Verdict can ensure smoke-free railways
In June last year, a college student sued the Harbin Railway Bureau of Northeast China's Heilongjiang province because of the secondhand smoke she was forced to inhale on a train. The student claimed compensation of 102.5 yuan ($15.54), the price of her ticket, plus 1 yuan for mental distress, and sought the removal of all the smoking zones and ashtrays in the bureau's railway stations and trains. The court ruled on Tuesday that the Harbin Railway Bureau should cancel the smoking zones and remove the ashtrays. Legal Daily comments:
The judgment is meaningful as it is the first time that a railway department has been instructed by a court to ban smoking in its stations and on the trains it operates, which is directly related to the health and safety of hundreds of millions of passengers.
According to the Railway Safety Administration Regulation that came into effect on Jan 1, 2014, smoking is strictly banned on high-speed trains and in the carriages of normal trains, it is permitted in the connecting areas between carriages on normal trains, where ashtrays are installed. But the smoke from there slowly permeates the carriages, making all passengers victims of secondhand smoking.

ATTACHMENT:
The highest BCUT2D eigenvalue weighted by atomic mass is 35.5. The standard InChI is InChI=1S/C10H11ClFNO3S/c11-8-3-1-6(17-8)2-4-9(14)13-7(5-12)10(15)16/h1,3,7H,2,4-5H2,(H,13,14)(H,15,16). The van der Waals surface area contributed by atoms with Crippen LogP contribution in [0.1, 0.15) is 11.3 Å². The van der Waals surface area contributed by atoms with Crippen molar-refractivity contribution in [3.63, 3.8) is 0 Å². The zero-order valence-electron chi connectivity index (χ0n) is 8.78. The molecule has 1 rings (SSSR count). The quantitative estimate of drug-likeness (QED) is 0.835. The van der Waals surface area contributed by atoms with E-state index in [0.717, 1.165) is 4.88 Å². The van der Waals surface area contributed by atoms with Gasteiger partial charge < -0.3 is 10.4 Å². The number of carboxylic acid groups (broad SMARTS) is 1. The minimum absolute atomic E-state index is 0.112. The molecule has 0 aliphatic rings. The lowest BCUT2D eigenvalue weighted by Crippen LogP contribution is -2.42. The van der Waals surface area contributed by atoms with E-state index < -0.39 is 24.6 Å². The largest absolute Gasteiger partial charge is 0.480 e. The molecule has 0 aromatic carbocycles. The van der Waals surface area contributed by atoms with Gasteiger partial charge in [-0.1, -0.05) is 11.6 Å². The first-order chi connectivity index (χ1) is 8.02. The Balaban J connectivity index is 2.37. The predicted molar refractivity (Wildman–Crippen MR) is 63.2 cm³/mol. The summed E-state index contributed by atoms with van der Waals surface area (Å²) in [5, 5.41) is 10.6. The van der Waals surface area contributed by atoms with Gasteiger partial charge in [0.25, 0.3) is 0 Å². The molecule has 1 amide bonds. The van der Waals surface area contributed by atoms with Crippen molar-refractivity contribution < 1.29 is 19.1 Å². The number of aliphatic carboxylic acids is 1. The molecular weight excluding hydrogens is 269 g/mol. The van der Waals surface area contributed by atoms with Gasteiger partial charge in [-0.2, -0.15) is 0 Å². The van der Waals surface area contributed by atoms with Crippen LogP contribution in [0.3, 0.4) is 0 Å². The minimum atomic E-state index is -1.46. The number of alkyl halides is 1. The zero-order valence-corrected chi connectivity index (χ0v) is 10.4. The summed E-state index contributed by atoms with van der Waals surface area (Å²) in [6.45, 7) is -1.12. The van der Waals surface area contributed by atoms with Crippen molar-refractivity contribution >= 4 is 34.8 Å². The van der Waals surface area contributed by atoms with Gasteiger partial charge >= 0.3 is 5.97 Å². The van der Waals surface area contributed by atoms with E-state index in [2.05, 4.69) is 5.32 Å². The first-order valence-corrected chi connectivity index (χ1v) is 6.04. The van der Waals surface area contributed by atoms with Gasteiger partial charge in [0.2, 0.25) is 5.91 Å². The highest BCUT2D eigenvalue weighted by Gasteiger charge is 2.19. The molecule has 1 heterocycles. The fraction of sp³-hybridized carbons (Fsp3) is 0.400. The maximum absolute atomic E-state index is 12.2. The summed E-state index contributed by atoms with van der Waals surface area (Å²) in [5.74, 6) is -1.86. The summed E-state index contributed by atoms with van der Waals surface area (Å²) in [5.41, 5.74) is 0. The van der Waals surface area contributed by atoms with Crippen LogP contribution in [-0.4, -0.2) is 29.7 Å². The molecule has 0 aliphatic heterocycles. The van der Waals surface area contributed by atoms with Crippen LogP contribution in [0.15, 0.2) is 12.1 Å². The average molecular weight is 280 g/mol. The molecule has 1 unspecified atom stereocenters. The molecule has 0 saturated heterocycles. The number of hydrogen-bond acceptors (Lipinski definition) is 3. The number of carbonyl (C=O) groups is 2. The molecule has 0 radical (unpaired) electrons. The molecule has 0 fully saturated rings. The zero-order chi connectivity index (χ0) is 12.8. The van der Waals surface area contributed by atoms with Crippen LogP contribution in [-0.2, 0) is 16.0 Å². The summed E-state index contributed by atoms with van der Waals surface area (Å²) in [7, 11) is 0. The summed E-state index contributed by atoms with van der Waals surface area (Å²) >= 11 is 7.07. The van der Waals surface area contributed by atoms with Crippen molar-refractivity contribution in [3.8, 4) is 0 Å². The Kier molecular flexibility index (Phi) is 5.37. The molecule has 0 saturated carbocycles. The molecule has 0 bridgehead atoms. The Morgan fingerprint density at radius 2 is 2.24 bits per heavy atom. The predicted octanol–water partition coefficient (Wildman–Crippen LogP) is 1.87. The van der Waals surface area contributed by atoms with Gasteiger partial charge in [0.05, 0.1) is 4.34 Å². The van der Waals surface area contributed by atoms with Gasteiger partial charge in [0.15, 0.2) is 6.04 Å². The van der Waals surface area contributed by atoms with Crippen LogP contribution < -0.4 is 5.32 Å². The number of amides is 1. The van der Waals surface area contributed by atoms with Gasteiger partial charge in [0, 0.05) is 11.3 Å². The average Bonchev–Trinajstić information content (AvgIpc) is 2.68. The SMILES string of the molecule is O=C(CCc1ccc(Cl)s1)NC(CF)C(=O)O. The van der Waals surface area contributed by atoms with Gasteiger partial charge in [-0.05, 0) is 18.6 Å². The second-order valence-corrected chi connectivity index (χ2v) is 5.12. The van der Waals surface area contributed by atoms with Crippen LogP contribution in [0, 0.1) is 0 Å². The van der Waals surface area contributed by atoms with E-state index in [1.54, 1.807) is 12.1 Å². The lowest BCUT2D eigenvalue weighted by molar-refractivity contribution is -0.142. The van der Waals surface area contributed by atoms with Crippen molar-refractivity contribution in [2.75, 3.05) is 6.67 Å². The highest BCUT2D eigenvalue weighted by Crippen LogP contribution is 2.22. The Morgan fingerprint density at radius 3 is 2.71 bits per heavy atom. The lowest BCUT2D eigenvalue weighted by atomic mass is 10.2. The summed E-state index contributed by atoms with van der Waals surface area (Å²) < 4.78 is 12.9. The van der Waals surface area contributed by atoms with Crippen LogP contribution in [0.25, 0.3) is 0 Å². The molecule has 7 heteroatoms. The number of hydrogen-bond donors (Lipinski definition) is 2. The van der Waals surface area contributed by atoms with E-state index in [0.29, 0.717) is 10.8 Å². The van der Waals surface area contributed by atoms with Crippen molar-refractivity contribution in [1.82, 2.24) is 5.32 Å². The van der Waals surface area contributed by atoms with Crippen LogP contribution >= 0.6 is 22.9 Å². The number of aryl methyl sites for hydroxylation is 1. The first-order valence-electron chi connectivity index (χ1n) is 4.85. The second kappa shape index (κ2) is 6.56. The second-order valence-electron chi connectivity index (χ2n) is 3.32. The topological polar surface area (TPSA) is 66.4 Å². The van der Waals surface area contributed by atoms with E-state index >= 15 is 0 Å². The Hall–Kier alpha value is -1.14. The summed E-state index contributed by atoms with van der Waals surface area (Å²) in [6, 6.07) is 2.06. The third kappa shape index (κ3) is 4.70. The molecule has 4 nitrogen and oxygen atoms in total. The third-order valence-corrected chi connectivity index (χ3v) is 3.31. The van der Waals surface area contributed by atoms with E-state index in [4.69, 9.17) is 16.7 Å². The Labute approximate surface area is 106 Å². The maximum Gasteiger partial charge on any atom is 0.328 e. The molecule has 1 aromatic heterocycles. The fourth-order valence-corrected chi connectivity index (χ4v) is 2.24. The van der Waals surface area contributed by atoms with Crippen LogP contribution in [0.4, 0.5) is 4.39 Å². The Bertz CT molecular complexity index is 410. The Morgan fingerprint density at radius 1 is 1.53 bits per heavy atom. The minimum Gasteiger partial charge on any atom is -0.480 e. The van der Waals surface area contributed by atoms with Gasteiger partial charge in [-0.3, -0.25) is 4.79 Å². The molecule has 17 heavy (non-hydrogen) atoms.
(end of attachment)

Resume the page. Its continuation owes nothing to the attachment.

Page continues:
The railway authorities cite public health and the fire risk as reasons to ban smoking in the carriages of normal trains, without explaining why that does not apply to the carriage connectors.
Also, the railway administrative staff rarely stop people from smoking on the roofed platforms in railway stations, which should be classified as smoke-free public places.
The health of passengers taking the normal train is as important as that of their counterparts on high-speed trains. Hopefully, the court's sentence can prompt the national railway authority to stamp out smoking in all public areas, whether on trains or in stations.